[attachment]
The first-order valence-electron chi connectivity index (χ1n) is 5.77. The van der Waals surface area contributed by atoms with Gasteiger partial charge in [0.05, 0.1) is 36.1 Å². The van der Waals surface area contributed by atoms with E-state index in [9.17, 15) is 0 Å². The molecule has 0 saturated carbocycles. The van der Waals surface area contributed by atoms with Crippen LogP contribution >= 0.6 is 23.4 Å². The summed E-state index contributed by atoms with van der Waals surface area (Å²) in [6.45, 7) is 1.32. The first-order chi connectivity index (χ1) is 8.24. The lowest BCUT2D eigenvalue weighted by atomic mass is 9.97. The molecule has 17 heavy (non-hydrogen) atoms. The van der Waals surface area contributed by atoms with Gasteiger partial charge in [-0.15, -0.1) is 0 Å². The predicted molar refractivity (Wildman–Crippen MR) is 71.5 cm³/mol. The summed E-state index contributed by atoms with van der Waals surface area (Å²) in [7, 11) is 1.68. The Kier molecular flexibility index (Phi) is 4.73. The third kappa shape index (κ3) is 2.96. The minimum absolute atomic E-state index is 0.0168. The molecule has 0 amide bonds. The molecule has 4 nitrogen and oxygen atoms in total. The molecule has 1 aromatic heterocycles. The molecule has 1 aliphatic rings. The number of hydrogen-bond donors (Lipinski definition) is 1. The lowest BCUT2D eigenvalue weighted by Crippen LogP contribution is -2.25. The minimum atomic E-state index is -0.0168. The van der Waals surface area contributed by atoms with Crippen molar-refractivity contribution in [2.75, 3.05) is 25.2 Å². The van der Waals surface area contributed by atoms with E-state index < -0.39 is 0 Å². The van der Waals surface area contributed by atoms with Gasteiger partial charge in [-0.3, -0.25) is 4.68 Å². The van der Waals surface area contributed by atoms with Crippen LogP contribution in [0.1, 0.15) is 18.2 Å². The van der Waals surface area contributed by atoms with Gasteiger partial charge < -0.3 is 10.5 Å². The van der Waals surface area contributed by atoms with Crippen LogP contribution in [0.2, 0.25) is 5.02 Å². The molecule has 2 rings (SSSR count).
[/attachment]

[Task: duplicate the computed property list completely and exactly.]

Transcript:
The first-order valence-electron chi connectivity index (χ1n) is 5.77. The van der Waals surface area contributed by atoms with Gasteiger partial charge in [0.05, 0.1) is 36.1 Å². The van der Waals surface area contributed by atoms with E-state index in [9.17, 15) is 0 Å². The molecule has 0 saturated carbocycles. The van der Waals surface area contributed by atoms with Crippen LogP contribution >= 0.6 is 23.4 Å². The summed E-state index contributed by atoms with van der Waals surface area (Å²) in [6.45, 7) is 1.32. The first-order chi connectivity index (χ1) is 8.24. The lowest BCUT2D eigenvalue weighted by atomic mass is 9.97. The molecule has 17 heavy (non-hydrogen) atoms. The van der Waals surface area contributed by atoms with Gasteiger partial charge in [-0.15, -0.1) is 0 Å². The predicted molar refractivity (Wildman–Crippen MR) is 71.5 cm³/mol. The summed E-state index contributed by atoms with van der Waals surface area (Å²) in [7, 11) is 1.68. The Kier molecular flexibility index (Phi) is 4.73. The third kappa shape index (κ3) is 2.96. The minimum absolute atomic E-state index is 0.0168. The molecule has 0 amide bonds. The molecule has 4 nitrogen and oxygen atoms in total. The molecule has 1 aromatic heterocycles. The molecule has 1 aliphatic rings. The number of hydrogen-bond donors (Lipinski definition) is 1. The lowest BCUT2D eigenvalue weighted by Crippen LogP contribution is -2.25. The minimum atomic E-state index is -0.0168. The van der Waals surface area contributed by atoms with Crippen molar-refractivity contribution in [2.75, 3.05) is 25.2 Å². The van der Waals surface area contributed by atoms with E-state index < -0.39 is 0 Å². The van der Waals surface area contributed by atoms with Gasteiger partial charge in [-0.3, -0.25) is 4.68 Å². The van der Waals surface area contributed by atoms with Crippen LogP contribution in [0.1, 0.15) is 18.2 Å². The van der Waals surface area contributed by atoms with Gasteiger partial charge < -0.3 is 10.5 Å². The van der Waals surface area contributed by atoms with Crippen LogP contribution in [0.2, 0.25) is 5.02 Å². The molecule has 2 rings (SSSR count).